The COVID-19 pandemic has brought about significant changes in alcohol policy, consumption trends and harms. It is time for a renewed discussion on what this means for people living in Canada. With the Canadian Cancer Society, Canadian Partnership Against Cancer and the Canadian Public Health Association, CCSA invites you to a webinar series exploring the effects of Canada’s pandemic response on public health and cancer prevention. We’ll also examine the role of policy in mitigating harms.

The four-part webinar series includes:

  • Alcohol and Cancer: Oct. 20, 12–1 p.m. eastern
  • Alcohol Use, Cost and Harm: Oct. 27, 12–1 p.m. eastern
  • Public Health Communication Approaches to Alcohol: Nov. 3, 12–1 p.m. eastern
  • Alcohol Policy Actions: Nov. 10, 12–1 p.m. eastern

Learn more about the speakers and register for the webinars (available in English only) on the Canadian Partnership Against Cancer website.

Session 1: Alcohol and Cancer

October 20, 2021
12 PM to 1 PM EST

Alcohol and cancer: an overview of evidence, policies, and programsElizabeth Holmes, Canadian Cancer Society
Benjamin Rempel, Canadian Partnership Against Cancer
Panel on alcohol and cancerDr. Heather Bryant, Canadian Partnership Against Cancer
Dr. Darren Brenner, University of Calgary

Session 2: Alcohol Use, Cost and Harm

October 27, 2021
12 PM to 1 PM EST

Alcohol use, cost, and harm: an overviewDr. Samantha King, Canadian Centre on Substance Use and Addiction
Panel on alcohol use, cost and harmDr. Samantha Wells, Centre for Addiction and Mental Health
Dr. Adam Sherk, University of Victoria

Session 3: Public Health Communication Approaches to Alcohol

November 3, 2021
12 PM to 1 PM EST

Public health communication approaches to alcohol: an overviewDr. Catherine Paradis, Canadian Centre on Substance Use and Addiction
Dr. Erin Hobin, Public Health Ontario
Panel on public health communication approaches to alcoholDr. Catherine Paradis, Canadian Centre on Substance Use and Addiction
Dr. Erin Hobin, Public Health Ontario

Session 4: Alcohol Policy Actions

November 10, 2021
12 PM to 1 PM EST

Alcohol policy actions: an overviewDr. Bryce Barker, Canadian Centre on Substance Use and Addiction
Dr. Natalie Brender, Canadian Public Health Association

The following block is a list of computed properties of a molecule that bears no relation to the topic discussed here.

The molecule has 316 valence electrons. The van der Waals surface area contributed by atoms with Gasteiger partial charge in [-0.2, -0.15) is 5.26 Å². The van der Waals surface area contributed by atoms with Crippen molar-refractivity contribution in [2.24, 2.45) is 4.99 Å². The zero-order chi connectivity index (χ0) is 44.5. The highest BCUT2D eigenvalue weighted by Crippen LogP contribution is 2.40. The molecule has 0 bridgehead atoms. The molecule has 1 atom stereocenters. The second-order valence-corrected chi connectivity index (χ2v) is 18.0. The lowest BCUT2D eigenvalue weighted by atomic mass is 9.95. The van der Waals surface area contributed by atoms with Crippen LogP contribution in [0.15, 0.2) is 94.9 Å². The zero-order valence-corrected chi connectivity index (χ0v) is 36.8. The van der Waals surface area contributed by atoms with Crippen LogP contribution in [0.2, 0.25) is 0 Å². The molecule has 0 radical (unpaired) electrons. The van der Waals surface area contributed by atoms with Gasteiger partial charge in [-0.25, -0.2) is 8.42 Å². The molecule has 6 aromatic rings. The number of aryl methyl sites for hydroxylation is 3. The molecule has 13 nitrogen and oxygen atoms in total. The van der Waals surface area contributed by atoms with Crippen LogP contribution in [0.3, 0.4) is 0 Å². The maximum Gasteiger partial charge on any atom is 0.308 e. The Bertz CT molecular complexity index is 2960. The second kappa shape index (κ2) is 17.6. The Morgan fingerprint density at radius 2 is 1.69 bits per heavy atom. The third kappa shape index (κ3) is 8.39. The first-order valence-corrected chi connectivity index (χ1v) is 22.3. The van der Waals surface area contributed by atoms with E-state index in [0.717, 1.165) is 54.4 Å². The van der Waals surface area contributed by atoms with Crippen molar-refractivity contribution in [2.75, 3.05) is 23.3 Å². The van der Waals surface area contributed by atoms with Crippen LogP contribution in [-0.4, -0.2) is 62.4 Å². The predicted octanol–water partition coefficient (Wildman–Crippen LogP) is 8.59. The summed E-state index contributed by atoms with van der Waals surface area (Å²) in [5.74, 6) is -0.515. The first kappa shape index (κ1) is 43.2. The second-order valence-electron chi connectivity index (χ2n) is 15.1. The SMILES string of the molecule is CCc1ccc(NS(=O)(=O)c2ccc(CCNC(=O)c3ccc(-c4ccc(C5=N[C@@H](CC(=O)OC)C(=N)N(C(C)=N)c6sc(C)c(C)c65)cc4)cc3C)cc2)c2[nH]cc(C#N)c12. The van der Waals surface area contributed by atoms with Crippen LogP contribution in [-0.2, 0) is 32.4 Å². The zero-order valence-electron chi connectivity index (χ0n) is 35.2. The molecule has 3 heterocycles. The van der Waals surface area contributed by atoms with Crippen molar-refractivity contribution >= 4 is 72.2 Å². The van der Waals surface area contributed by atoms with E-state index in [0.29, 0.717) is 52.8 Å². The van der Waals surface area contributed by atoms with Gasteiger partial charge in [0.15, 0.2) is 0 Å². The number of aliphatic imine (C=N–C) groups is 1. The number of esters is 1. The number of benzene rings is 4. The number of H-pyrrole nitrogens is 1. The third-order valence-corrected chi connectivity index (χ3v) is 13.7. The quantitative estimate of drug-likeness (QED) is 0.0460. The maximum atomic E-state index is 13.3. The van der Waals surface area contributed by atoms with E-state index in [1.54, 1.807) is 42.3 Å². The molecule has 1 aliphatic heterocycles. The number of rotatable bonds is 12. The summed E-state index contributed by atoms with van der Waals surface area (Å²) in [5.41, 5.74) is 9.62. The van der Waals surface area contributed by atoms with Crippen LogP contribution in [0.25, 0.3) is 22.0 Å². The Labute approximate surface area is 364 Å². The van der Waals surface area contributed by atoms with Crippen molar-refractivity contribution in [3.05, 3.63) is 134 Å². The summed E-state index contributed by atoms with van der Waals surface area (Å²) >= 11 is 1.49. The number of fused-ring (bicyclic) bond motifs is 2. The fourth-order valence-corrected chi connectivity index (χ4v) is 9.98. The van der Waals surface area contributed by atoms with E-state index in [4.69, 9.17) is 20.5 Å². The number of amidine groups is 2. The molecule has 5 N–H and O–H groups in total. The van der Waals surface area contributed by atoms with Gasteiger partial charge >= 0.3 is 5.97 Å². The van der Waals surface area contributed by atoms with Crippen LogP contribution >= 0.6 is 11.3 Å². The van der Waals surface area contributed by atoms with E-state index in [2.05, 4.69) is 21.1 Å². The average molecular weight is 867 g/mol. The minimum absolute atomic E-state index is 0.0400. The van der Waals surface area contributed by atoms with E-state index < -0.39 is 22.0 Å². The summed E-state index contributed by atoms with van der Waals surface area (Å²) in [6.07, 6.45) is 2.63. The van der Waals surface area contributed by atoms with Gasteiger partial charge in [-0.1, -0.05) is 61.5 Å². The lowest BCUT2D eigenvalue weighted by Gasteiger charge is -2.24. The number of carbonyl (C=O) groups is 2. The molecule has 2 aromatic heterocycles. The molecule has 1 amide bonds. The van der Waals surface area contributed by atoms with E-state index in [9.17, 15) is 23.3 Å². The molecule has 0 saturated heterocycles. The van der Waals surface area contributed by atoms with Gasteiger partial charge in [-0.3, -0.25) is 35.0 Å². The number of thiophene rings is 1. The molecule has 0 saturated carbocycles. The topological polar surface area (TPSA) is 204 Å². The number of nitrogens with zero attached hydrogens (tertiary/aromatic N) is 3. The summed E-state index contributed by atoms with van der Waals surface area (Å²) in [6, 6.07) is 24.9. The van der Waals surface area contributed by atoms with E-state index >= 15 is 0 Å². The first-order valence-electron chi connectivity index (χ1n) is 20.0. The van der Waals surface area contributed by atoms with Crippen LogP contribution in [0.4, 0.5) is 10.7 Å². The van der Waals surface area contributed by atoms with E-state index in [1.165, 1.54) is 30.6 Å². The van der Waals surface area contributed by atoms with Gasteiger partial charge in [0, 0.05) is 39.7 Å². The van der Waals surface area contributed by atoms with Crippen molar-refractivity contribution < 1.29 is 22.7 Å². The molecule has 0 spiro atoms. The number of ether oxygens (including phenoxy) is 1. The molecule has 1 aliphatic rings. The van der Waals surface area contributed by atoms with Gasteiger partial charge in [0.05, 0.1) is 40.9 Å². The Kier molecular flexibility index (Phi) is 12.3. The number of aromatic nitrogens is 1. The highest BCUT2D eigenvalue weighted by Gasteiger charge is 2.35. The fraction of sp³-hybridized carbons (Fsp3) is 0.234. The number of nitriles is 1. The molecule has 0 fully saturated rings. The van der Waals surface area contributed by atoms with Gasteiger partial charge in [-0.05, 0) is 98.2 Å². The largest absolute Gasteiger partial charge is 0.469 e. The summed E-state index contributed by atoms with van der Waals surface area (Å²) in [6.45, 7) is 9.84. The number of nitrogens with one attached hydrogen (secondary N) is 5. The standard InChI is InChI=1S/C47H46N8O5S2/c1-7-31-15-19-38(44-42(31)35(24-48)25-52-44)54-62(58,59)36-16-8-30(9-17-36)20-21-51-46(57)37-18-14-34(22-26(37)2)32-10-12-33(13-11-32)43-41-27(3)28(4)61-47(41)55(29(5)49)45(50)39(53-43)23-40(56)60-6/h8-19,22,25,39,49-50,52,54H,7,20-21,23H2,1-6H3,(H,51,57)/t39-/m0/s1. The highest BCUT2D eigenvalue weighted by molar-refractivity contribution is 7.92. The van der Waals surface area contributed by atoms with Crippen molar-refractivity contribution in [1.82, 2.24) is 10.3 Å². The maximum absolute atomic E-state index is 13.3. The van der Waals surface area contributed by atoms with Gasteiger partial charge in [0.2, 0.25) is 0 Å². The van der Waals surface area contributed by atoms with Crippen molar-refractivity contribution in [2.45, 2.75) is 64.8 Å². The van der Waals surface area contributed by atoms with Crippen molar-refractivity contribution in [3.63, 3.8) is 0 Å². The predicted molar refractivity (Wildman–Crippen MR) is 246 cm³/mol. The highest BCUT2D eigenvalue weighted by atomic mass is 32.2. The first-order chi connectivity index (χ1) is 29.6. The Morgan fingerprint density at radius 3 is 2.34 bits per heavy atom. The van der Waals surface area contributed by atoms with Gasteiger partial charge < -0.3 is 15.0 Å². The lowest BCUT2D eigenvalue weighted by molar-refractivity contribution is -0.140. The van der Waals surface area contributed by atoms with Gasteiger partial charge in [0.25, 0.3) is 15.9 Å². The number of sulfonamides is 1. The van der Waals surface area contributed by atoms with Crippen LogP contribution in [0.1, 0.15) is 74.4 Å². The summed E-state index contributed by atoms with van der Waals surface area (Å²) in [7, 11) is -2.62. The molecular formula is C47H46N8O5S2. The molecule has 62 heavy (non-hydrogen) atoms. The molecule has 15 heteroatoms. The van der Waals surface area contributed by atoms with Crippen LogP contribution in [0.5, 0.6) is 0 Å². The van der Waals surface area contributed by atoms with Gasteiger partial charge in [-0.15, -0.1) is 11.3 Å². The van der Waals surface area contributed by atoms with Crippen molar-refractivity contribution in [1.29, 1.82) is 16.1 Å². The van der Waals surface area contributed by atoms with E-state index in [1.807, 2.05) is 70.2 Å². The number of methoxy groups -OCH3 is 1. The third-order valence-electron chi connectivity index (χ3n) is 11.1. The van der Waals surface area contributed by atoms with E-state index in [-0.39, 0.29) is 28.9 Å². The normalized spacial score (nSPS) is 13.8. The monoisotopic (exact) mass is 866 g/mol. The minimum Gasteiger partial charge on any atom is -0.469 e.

Panel on alcohol policy actionsDr. Robert Strang, Government of Nova Scotia
Candice St. Aubin, Public Health Agency of Canada

Register for the four-part webinar series

These webinars are organized in a collaborative effort between the Canadian Cancer Society, the Canadian Centre on Substance Use and Addiction, the Canadian Partnership Against Cancer, and the Canadian Public Health Association

Retrieved from https://preventionconversation.org/2021/10/19/alcohol-policy-in-canada-webinar-series-starting-oct-20/



Publishing date: Oct 10, 2021  

By Blair McBride

Hospitalizations from alcohol-related depression and withdrawal have increased in the pandemic, threatening to worsen mental health issues, said Dr. Eddy Lang, a co-author of a study examining hospital admission rates in the early months of the pandemic. Supplied by Dr. Eddy Lang
Hospitalizations from alcohol-related depression and withdrawal have increased in the pandemic, threatening to worsen mental health issues, said Dr. Eddy Lang, a co-author of a study examining hospital admission rates in the early months of the pandemic. 

Alberta is seeing a surge in alcohol-related illnesses that can be attributed to the COVID-19 pandemic, experts say.

Mental and behavioural disorders resulting from alcohol use as well as alcohol-related depression and withdrawal are among the few non-COVID causes of hospital admission that have increased in the province since March 2020, says Calgary physician Dr. Eddy Lang.

An article co-written by Lang that was published in the medical journal PLOS ONE in June revealed alcohol consumption rose from the fifth-highest cause of hospitalization in the province to the third during the first six months of the pandemic.

Alcohol-related illnesses accounted for 3.46 per cent of hospital admissions between March and September 2020, up from 2.65 per cent in that timeframe the previous year.

“Considering the number of hospitalizations we have in Alberta, that’s a significant increase,” Lang said, attributing the rising drinking rates to heightened feelings of pandemic anxiety.

“There’s been lots of lost employment and family separation. We know that people are managing that with alcohol and cannabis. That’s going to manifest with people going overboard,” he said. “Alcohol is like gasoline on the fire of mental illness. If you’re already depressed you might think alcohol will make you feel better but in the long run it makes things worse because it contributes to suicidal thoughts.”